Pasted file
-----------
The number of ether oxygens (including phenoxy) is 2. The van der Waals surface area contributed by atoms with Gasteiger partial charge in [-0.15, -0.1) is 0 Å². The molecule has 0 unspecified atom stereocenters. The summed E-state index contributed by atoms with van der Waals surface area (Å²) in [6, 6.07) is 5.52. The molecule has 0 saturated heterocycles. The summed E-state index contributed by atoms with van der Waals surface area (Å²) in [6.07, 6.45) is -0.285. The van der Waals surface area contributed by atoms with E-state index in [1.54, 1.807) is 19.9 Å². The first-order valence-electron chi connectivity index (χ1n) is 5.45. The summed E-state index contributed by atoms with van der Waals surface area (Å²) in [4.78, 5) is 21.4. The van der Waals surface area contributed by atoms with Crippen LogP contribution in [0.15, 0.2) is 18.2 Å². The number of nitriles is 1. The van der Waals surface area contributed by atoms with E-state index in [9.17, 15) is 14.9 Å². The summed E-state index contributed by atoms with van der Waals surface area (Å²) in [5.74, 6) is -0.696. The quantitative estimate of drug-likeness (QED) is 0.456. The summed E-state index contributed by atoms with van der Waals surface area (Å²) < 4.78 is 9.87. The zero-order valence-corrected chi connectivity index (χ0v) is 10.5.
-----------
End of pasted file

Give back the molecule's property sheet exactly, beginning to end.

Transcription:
The number of ether oxygens (including phenoxy) is 2. The van der Waals surface area contributed by atoms with Gasteiger partial charge in [-0.15, -0.1) is 0 Å². The molecule has 0 unspecified atom stereocenters. The summed E-state index contributed by atoms with van der Waals surface area (Å²) in [6, 6.07) is 5.52. The molecule has 0 saturated heterocycles. The summed E-state index contributed by atoms with van der Waals surface area (Å²) in [6.07, 6.45) is -0.285. The van der Waals surface area contributed by atoms with E-state index in [1.54, 1.807) is 19.9 Å². The first-order valence-electron chi connectivity index (χ1n) is 5.45. The summed E-state index contributed by atoms with van der Waals surface area (Å²) in [4.78, 5) is 21.4. The van der Waals surface area contributed by atoms with Crippen LogP contribution in [0.15, 0.2) is 18.2 Å². The number of nitriles is 1. The van der Waals surface area contributed by atoms with E-state index in [9.17, 15) is 14.9 Å². The summed E-state index contributed by atoms with van der Waals surface area (Å²) in [5.74, 6) is -0.696. The quantitative estimate of drug-likeness (QED) is 0.456. The summed E-state index contributed by atoms with van der Waals surface area (Å²) < 4.78 is 9.87. The zero-order valence-corrected chi connectivity index (χ0v) is 10.5.